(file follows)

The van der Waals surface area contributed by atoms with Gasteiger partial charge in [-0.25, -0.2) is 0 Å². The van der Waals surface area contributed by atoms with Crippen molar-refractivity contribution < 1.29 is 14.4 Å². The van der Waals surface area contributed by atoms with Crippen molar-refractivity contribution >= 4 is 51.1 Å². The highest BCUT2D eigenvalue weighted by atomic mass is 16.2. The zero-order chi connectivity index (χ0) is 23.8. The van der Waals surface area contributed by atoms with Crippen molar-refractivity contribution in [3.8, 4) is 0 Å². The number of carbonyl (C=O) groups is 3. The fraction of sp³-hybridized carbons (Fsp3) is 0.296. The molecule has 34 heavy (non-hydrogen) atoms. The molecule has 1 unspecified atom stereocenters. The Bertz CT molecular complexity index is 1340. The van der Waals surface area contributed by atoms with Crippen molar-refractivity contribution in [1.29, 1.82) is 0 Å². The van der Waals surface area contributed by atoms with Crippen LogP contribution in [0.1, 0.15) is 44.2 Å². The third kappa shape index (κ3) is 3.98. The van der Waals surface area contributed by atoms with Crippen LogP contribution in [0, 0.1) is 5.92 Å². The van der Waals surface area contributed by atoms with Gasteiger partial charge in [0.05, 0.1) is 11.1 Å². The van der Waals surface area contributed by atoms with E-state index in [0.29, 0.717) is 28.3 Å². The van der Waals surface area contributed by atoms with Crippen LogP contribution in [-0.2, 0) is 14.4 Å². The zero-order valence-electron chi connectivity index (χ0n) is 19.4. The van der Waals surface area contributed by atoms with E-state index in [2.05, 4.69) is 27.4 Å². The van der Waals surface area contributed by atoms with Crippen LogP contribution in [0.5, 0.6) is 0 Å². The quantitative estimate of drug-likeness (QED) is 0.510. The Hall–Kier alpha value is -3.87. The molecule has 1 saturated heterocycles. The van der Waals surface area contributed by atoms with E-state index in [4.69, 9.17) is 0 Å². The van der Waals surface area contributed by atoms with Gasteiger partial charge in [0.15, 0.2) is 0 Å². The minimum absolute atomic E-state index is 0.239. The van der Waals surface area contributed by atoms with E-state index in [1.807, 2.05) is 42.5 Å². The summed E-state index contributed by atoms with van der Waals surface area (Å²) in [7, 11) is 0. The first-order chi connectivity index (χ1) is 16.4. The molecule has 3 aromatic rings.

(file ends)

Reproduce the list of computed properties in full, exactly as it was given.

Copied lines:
The van der Waals surface area contributed by atoms with Gasteiger partial charge in [-0.25, -0.2) is 0 Å². The van der Waals surface area contributed by atoms with Crippen molar-refractivity contribution < 1.29 is 14.4 Å². The van der Waals surface area contributed by atoms with Crippen molar-refractivity contribution >= 4 is 51.1 Å². The highest BCUT2D eigenvalue weighted by atomic mass is 16.2. The zero-order chi connectivity index (χ0) is 23.8. The van der Waals surface area contributed by atoms with Crippen molar-refractivity contribution in [3.8, 4) is 0 Å². The number of carbonyl (C=O) groups is 3. The fraction of sp³-hybridized carbons (Fsp3) is 0.296. The molecule has 34 heavy (non-hydrogen) atoms. The molecule has 1 unspecified atom stereocenters. The Bertz CT molecular complexity index is 1340. The van der Waals surface area contributed by atoms with Crippen molar-refractivity contribution in [1.29, 1.82) is 0 Å². The van der Waals surface area contributed by atoms with Crippen LogP contribution in [0.1, 0.15) is 44.2 Å². The third kappa shape index (κ3) is 3.98. The van der Waals surface area contributed by atoms with Crippen LogP contribution in [0, 0.1) is 5.92 Å². The van der Waals surface area contributed by atoms with Gasteiger partial charge in [0.05, 0.1) is 11.1 Å². The van der Waals surface area contributed by atoms with E-state index in [0.29, 0.717) is 28.3 Å². The van der Waals surface area contributed by atoms with Crippen LogP contribution in [-0.2, 0) is 14.4 Å². The zero-order valence-electron chi connectivity index (χ0n) is 19.4. The van der Waals surface area contributed by atoms with E-state index in [2.05, 4.69) is 27.4 Å². The van der Waals surface area contributed by atoms with Crippen LogP contribution in [0.5, 0.6) is 0 Å². The quantitative estimate of drug-likeness (QED) is 0.510. The Hall–Kier alpha value is -3.87. The molecule has 1 saturated heterocycles. The van der Waals surface area contributed by atoms with E-state index in [4.69, 9.17) is 0 Å². The van der Waals surface area contributed by atoms with Gasteiger partial charge in [0.15, 0.2) is 0 Å². The minimum absolute atomic E-state index is 0.239. The van der Waals surface area contributed by atoms with E-state index in [1.807, 2.05) is 42.5 Å². The summed E-state index contributed by atoms with van der Waals surface area (Å²) in [7, 11) is 0. The first-order chi connectivity index (χ1) is 16.4. The molecule has 3 aromatic rings.